"I think that the sort of unmotivated malevolence (of aliens from space) which is typical of many science fiction stories is unlikely because some of the invaders in space that we've encountered in fiction would simply have destroyed themselves before they got anywhere else. And as I've suggested in quite a few essays, with a very high intelligence would also go higher moral values because, without these, intelligence is self-destructive. However, at the same time, one must admit that in a practically infinite universe almost anything is theoretically possible to happen somewhere. One can imagine, for example, a case where even a benevolent and intelligent race, if it lost its home planet, would have no alternative, or at least think it had no alternative, but to conquer another solar system. I think this is unlikely but certainly not impossible." (taken from The Panic Broadcast by Howard Koch, 1970 - about the 1939 Orson Welles "War of the Worlds" radio show)
"Of the half-dozen UFOs I have seen....no one who has not been through such an experience can really appreciate how a combination of unusual circumstances, inaccurate information, and heightened emotional states can completely delude observers who consider themselves intelligent and level-headed ...... One theory that can no longer be taken very seriously is that UFOs are interstellar spaceships. If there are as few as a milllion of these roaming round our galaxy, I shall be very much surprised; but when they do turn up, we'll know in sixty seconds. They won't hang around for centuries, looking for a place to park." (The View From Serendip, 1977)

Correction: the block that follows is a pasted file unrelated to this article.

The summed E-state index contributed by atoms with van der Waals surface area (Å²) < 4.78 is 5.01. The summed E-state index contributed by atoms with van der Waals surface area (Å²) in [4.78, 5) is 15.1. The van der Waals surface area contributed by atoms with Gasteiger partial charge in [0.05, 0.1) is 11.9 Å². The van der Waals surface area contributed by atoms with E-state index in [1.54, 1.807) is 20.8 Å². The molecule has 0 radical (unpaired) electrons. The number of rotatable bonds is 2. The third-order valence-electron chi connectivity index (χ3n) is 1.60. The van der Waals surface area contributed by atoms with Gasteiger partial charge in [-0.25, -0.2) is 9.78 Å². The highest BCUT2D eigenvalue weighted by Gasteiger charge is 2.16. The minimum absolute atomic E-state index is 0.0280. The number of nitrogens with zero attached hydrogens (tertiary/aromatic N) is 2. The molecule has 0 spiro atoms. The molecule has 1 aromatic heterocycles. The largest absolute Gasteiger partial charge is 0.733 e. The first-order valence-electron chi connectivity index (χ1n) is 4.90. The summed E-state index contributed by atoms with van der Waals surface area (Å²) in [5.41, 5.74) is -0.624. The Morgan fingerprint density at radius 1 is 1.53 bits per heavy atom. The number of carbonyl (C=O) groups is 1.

"I also believe - and hope - that politics and economics will cease to be as important in the future as they have been in the past; the time will come when most of our present controversies on these matters will seem as trivial, or as meaningless, as the theological debates in which the keenest minds of the Middle Ages dissipated their energies. Politics and economics are concerned with power and wealth, neither of which should be the primary, still less the exclusive, concern of full-grown men." (from Profiles of the Future, 1983 prologue)
"It may well be impossible to have a virile, steadily advancing culture limited to a single world......With the expansion of the world's mental horizons (from space exploration) may come one of the greatest outbursts of creative activity ever known. The parallel with the Renaissance, with its great flowering of the arts and sciences, is very suggestive......If men cease to dream, if they turn their backs upon the wonder of the universe, the story of our race will be coming to an end." (from "The Challenge of the Spaceship," 1946, reprinted in Greetings, Carbon-Based Bipeds, 1999).